BYU Studies, conference proceedings, first vision, Ellen White
In the antebellum United States, a young American Christian was confused by the conflicting religious messages that swirled through the surrounding culture. The teenaged seeker sought the Lord in prayer, pleading for a message of light and love to break through the darkness. This plea was answered with a mighty vision, a revelation that brought both immediate peace and the promise of further guidance. The experience not only marked the visionary awakening of an earnest adolescent supplicant; it also eventually helped anchor the messaging of a global religious movement that would come to boast millions of members around the world. The adherents to that movement eventually began calling this epiphany the “first vision.” Various narrations of the vision were recorded by the prophet at different moments in time, critics arguing that the variations conveniently reflected doctrinal evolutions within the emerging church. Such criticisms notwithstanding, a familiar form of the experience has settled into the culture of the faith, serving as an orienting narrative in explaining the rise of a new church, a church ordained to usher in the millennial day.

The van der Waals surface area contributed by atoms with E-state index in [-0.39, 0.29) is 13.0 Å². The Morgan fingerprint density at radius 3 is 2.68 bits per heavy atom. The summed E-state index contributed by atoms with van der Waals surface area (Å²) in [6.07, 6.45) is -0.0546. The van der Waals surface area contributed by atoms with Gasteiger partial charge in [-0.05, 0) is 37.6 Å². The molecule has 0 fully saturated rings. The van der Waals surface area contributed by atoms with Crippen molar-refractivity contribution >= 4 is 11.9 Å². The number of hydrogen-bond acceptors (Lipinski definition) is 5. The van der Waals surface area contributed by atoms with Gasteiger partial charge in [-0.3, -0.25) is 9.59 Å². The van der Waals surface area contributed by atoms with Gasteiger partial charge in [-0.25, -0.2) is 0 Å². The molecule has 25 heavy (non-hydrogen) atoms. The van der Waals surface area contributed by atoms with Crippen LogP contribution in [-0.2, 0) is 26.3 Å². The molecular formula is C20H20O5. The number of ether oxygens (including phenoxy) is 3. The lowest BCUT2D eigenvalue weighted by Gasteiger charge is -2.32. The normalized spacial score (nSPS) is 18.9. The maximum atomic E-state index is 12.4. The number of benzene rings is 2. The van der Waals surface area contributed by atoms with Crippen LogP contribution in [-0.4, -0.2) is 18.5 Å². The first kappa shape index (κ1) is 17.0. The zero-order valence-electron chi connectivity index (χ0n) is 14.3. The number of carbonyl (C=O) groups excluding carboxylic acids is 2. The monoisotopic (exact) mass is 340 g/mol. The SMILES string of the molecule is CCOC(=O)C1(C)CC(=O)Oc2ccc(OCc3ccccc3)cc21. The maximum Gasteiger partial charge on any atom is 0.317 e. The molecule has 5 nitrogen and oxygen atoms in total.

Holland, David F.
"Of Contrasts, Apologies, and Authenticity,"
BYU Studies Quarterly: Vol. 59
, Article 7.
Available at: https://scholarsarchive.byu.edu/byusq/vol59/iss2/7